The Bolar exemption: the Latin American case
By Marta Garcia
What is the Bolar exemption?
Some products, typically pharmaceutical products but also agrochemicals and medical devices, cannot be marketed without obtaining marketing approval from a competent regulatory authority, in order to prove that the product is safe and effective.
Even though the requirements for obtaining such regulatory approval differ from country to country, in general the authorization for new chemical or biological entities (innovative products) is much more complex than the authorization for a generic or biosimilar products (generic products). Whereas for innovative products, clinical tests and trials must be conducted in order to prove their safety and effectiveness, generic companies can rely on some of the tests and data submitted for the original medicinal product.
However, since it has to be proven that the generic version of the medicinal product is bioequivalent to the previously approved medicine in order to obtain a marketing authorization, a generic company will usually require the obtaining and testing of samples. Therefore, if the original medicinal product is patent protected, such production and use of the product by generic manufacturers for testing may be considered an infringement of the patent, even if they are not planning to enter the market until after patent expiration.
As regulatory approval can take several years, in order to overcome this problem and expedite the market entry of generic products after patent expiration, many countries have introduced legal exemptions from patent infringement for tests and trials involving patented products necessary to get marketing authorization.
These exemptions are often called “Bolar exemptions”, in reference to a US law enacted to overturn a prior US Federal Circuit’s ruling – Roche Products, Inc. v. Bolar Pharmaceutical Co., Inc., 733 F.2d 858 (1984) – against generic drug manufacturer Bolar, which was using Roche’s patented active pharmaceutical ingredient in order to conduct clinical trials necessary to obtain regulatory approval.
Many countries have introduced similar exemptions, but their nature and scope vary significantly from one nation to another. According to a draft reference document dated November 2017 by the World Intellectual Property Organization (WIPO)´s Standing Committee on the Law of Patents, the applicable laws of more than 65 countries provide for the exception related to acts for obtaining regulatory approval from authorities.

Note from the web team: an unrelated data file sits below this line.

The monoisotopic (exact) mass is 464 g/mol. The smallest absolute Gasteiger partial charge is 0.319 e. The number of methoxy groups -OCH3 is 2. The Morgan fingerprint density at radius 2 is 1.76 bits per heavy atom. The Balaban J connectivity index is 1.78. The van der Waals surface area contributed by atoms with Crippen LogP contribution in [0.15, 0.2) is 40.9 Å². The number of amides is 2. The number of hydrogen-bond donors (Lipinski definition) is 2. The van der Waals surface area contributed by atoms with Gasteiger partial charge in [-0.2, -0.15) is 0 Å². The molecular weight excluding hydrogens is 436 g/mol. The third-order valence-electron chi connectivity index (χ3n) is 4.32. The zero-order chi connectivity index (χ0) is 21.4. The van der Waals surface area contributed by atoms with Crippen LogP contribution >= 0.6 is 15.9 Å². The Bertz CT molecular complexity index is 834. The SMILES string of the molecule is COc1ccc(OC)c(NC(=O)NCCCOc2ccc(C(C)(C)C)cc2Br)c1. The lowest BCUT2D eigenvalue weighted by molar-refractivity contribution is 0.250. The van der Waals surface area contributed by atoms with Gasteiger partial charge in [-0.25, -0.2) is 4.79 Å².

The Latin American case
Regarding Latin America, the following countries have put in place Bolar exemptions: Brazil (Law on Industrial Property 9.279, as amended by Law 10196, Article 43), Chile (Chilean Patent Law, Article 49), Colombia (Andean Decisions 486 and 689, and Decree 0729), Costa Rica (Patent Law 6867, Article 16.2), Dominican Republic (Law on Industrial Property 20-00, Article 30), El Salvador (Legislative Decree 604 on Amendments to the Law on Intellectual Property, Article 116), Mexico (Regulations on Health Related Consumable Goods, Article 167bis), Paraguay (Patent Law 1630, as amended by Law 2593, Article 34), Peru (Andean Decisions 486 and 689, and Decree 1075, Article 39), and Uruguay (Industrial Property Law No. 17.164, Article 39).
Argentina may provide a Bolar-type exemption under Law 24766, which relates to data confidentiality, but this remains to be tested in the courts. Article 8 of this Law states that “In the case of a product or procedure protected by a patent, any third party may use the invention before the expiration of the patent, for experimental purposes and to gather the information required for the approval of a product or procedure by the competent authority for its marketing after the expiration of the patent.”
Regarding the member states of the Andean Community (Bolivia, Colombia, Ecuador and Peru), they have the option of establishing a Bolar exemption in their national legislation (through Decision No. 689 on the adequacy of certain articles of decision 486 establishing the common regime on industrial property, allowing the development and deepening of the industrial property rights across the internal regulation of the members states). However, until now only Colombia and Peru have enacted clear exemptions.
In most of these countries, there is an explicit provision on regulatory review exception in the respective IP or patent legislation. However, in Argentina and Mexico, these provisions are contained in other legislations, e.g., relating to health and/or pharmacy.
In Argentina, Brazil, Colombia, the Dominican Republic, Paraguay and Uruguay, the exception applies to any product that requires regulatory approval. However, in Chile, Costa Rica and Mexico the exception is limited to pharmaceutical products, and in El Salvador and Peru to pharmaceutical and agricultural chemicals.
Regarding the permitted acts in relation to a patented invention covered by the exemption, these also vary from country to country. For example, in Argentina, Costa Rica, the Dominican Republic, El Salvador and Paraguay, the “use” of the patented invention or “acts” necessary to obtain the marketing approval are permitted under the exceptions. However, the respective laws do not specify which uses or acts are included in the exception.
In some other countries, permissible acts within the exemption include “selling,” “offering for sale” (Colombian and Peru), “import” and “export” (Chile, Colombia and Peru).
According to the draft document by WIPO´s Standing Committee on the Law of Patents, the main challenges that countries face when implementing the Bolar exception relate mainly to the uncertainty about the scope of the exception in the national laws and the lack of awareness about the exemption among potential users who might benefit from it.